“Edwin liked to say there was no such thing as the future anyway, just a continuous present, only with some of it too far away to make out the details.”

    “Danger can be ordinary, though. Something that doesn’t seem threatening at all, until it sinks its teeth in.”

  18. Happenstance
    by Ewa Chaplin
    translated from the Polish by Erwin Blacher 2008

    “Wil was always dropping the names of films and books – he was the kind of person who feels more alive in invented worlds than in the real one.”

    And the narrator woman’s Aunt Lola with whom she stays; a famous writer, Lola — “On the right side of her face, where the other eye should have been, there was just a pinkish, wrinkled like a thumb print in Plasticine.” — while the he narrator herself is a make-up artist, but making up what? All characters here are perhaps fake or fae changelings of themselves, and between characters in sections of this book! A bit like an archipelago of floating stories between other linking stories. Between the various readers, too, incredible as that may seem to just one of those readers at any one time, or between reading one story’s ending or a different ending of the same story. All I know is that this is my favourite Ewa Chaplin story so far, one I couldn’t put down midway, as I remember having done with the others, with their plots then perhaps having escaped me. A story called happenstance about a story called happenstance.

  19. 9

    “I found it difficult to sleep after reading ‘Happenstance’.”

    Andrew, or whoever is writing about Andrew in the first person singular, seems to want to reassure me that I was along the right lines in what I was writing about it all above, but did I actually use the word ‘coincidence’? Also does he now by chance encounter the Ibsen twins and their mother (whoever they happen to be?) at his second visit to the doll museum in Exeter, a museum that provided a cabinet left-open, equally by chance? Or happenstance.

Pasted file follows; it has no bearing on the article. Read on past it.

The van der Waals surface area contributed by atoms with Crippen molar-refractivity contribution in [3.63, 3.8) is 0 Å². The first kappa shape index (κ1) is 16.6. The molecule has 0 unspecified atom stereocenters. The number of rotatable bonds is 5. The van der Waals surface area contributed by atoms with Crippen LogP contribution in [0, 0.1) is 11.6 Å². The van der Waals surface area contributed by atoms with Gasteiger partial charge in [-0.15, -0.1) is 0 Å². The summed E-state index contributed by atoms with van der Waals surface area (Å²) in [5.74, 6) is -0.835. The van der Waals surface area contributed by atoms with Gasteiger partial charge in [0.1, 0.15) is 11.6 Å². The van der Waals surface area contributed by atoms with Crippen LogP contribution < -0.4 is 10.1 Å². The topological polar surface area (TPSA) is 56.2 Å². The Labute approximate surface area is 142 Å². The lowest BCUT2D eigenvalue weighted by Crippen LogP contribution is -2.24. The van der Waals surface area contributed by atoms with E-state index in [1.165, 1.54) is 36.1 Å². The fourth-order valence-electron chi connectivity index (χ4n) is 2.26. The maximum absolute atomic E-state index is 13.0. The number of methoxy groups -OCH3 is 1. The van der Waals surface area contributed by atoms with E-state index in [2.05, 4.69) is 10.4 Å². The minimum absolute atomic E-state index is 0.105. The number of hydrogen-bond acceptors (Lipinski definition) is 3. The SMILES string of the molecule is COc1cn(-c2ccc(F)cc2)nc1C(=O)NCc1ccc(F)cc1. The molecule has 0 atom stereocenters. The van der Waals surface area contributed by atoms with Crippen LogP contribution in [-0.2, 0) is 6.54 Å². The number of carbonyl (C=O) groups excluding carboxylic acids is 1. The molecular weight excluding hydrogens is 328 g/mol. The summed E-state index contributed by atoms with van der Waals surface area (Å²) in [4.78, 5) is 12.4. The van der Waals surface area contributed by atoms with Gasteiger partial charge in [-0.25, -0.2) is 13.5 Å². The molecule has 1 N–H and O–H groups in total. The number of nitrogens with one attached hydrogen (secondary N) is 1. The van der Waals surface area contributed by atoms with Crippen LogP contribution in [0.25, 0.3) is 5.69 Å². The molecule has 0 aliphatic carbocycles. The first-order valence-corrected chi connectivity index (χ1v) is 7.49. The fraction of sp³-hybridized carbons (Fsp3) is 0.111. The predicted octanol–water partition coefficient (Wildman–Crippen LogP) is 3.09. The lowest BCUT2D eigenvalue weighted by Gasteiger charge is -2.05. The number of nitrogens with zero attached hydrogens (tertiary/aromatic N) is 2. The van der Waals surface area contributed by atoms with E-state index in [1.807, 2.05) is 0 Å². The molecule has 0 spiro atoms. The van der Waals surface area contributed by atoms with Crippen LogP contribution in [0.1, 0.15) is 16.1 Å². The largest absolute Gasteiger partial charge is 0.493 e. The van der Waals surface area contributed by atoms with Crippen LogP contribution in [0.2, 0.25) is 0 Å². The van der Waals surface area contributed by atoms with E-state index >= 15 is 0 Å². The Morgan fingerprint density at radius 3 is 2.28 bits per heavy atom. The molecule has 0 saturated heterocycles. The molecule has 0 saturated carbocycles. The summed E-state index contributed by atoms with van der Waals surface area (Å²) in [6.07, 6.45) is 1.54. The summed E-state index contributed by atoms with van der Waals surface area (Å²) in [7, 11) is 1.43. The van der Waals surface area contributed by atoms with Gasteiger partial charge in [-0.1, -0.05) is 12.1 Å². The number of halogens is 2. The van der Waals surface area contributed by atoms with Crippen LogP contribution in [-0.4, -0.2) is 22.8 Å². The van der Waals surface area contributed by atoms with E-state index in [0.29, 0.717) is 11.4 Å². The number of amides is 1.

Followed by sight of yet another letter from Bramber to Andrew…
    Wherein she talks about her mother’s erstwhile unhappiness — a new green wallpaper syndrome…to replace the Gilman yellow?

    “Her unhappiness was so familiar it was part of the scenery, like the ugly green wallpaper in the downstairs toilet that my father kept meaning to paint over but never got round to. No one liked it but we were used to it. In some ways the house wouldn’t have felt right if it were no longer there.”

  20. 3F0351EE-3BFB-46F5-A327-970ABE8ACB38
    “The train called at numerous one-horse stations along the route, disgorging clumps of dishevelled passengers on to mostly empty platforms.”

    “At least if I backed out now there would still be our letters. Letters contained worlds after all, you could read anything into them.”

    Andrew reaches the environs of Bodmin, at last.
    A remarkable unmissable chapter, where I learn so much more, but realise how little I know. The anxiety of the soul, an angst only helped by art, the pilfered or pilfering artist? His telephone-box call to the institution whence Bramber writes her letters to him. Suffice to say, that I am entranced, and worried, by the haunting atmosphere of the inn where Andrew stays prior to his planned visit to Bramber and his evening tour through the streets. The queue for fish and chips, et al.